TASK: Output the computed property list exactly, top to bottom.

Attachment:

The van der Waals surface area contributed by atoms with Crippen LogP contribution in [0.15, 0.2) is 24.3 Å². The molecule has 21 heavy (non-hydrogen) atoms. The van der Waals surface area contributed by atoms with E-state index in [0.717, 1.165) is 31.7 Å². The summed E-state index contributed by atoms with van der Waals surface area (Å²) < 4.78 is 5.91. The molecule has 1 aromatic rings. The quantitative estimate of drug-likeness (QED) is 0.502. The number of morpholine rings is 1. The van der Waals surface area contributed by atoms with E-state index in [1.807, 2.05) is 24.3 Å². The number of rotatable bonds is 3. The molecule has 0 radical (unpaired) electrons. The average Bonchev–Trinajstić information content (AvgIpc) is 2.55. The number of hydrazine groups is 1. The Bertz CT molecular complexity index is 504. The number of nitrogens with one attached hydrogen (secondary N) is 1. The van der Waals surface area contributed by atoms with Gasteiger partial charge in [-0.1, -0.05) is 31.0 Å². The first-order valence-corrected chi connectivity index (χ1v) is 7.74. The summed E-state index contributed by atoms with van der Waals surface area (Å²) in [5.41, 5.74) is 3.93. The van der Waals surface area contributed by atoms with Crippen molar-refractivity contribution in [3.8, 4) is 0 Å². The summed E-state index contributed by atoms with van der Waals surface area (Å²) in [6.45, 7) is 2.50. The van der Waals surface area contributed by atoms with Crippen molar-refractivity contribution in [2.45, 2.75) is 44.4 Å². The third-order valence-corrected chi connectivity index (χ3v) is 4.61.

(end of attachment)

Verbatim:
The van der Waals surface area contributed by atoms with Crippen LogP contribution in [0.15, 0.2) is 24.3 Å². The molecule has 21 heavy (non-hydrogen) atoms. The van der Waals surface area contributed by atoms with E-state index in [0.717, 1.165) is 31.7 Å². The summed E-state index contributed by atoms with van der Waals surface area (Å²) < 4.78 is 5.91. The molecule has 1 aromatic rings. The quantitative estimate of drug-likeness (QED) is 0.502. The number of morpholine rings is 1. The van der Waals surface area contributed by atoms with E-state index in [1.807, 2.05) is 24.3 Å². The number of rotatable bonds is 3. The molecule has 0 radical (unpaired) electrons. The average Bonchev–Trinajstić information content (AvgIpc) is 2.55. The number of hydrazine groups is 1. The Bertz CT molecular complexity index is 504. The number of nitrogens with one attached hydrogen (secondary N) is 1. The van der Waals surface area contributed by atoms with Gasteiger partial charge in [-0.1, -0.05) is 31.0 Å². The first-order valence-corrected chi connectivity index (χ1v) is 7.74. The summed E-state index contributed by atoms with van der Waals surface area (Å²) in [5.41, 5.74) is 3.93. The van der Waals surface area contributed by atoms with Crippen molar-refractivity contribution in [3.8, 4) is 0 Å². The summed E-state index contributed by atoms with van der Waals surface area (Å²) in [6.45, 7) is 2.50. The van der Waals surface area contributed by atoms with Crippen molar-refractivity contribution in [2.45, 2.75) is 44.4 Å². The third-order valence-corrected chi connectivity index (χ3v) is 4.61.